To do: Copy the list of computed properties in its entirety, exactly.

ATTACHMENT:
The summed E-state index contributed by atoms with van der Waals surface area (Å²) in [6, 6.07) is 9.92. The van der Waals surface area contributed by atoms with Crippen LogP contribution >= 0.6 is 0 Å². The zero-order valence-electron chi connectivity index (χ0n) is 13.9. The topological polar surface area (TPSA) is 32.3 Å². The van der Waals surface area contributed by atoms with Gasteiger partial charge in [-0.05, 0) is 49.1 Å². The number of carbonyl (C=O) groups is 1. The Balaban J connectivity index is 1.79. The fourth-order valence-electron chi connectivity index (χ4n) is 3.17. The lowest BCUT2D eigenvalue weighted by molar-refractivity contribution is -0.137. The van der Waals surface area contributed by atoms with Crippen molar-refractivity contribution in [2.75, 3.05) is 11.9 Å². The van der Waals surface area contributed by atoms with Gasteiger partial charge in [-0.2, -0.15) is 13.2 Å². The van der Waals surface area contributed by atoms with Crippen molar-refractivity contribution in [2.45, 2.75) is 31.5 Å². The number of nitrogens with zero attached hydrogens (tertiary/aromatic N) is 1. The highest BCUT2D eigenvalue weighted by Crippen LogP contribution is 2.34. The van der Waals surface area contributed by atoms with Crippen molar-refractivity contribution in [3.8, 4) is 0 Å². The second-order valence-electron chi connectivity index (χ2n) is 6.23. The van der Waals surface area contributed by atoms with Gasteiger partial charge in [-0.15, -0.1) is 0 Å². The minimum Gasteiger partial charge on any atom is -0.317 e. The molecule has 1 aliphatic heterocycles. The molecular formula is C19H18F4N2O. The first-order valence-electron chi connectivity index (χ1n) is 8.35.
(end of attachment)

The summed E-state index contributed by atoms with van der Waals surface area (Å²) in [6, 6.07) is 9.92. The van der Waals surface area contributed by atoms with Crippen LogP contribution >= 0.6 is 0 Å². The zero-order valence-electron chi connectivity index (χ0n) is 13.9. The topological polar surface area (TPSA) is 32.3 Å². The van der Waals surface area contributed by atoms with Gasteiger partial charge in [-0.05, 0) is 49.1 Å². The number of carbonyl (C=O) groups is 1. The Balaban J connectivity index is 1.79. The fourth-order valence-electron chi connectivity index (χ4n) is 3.17. The lowest BCUT2D eigenvalue weighted by molar-refractivity contribution is -0.137. The van der Waals surface area contributed by atoms with Crippen molar-refractivity contribution in [2.75, 3.05) is 11.9 Å². The van der Waals surface area contributed by atoms with Gasteiger partial charge in [-0.2, -0.15) is 13.2 Å². The van der Waals surface area contributed by atoms with Crippen molar-refractivity contribution in [2.45, 2.75) is 31.5 Å². The number of nitrogens with zero attached hydrogens (tertiary/aromatic N) is 1. The highest BCUT2D eigenvalue weighted by Crippen LogP contribution is 2.34. The van der Waals surface area contributed by atoms with Crippen molar-refractivity contribution in [3.8, 4) is 0 Å². The second-order valence-electron chi connectivity index (χ2n) is 6.23. The van der Waals surface area contributed by atoms with Gasteiger partial charge in [-0.15, -0.1) is 0 Å². The minimum Gasteiger partial charge on any atom is -0.317 e. The molecule has 1 aliphatic heterocycles. The molecular formula is C19H18F4N2O. The first-order valence-electron chi connectivity index (χ1n) is 8.35.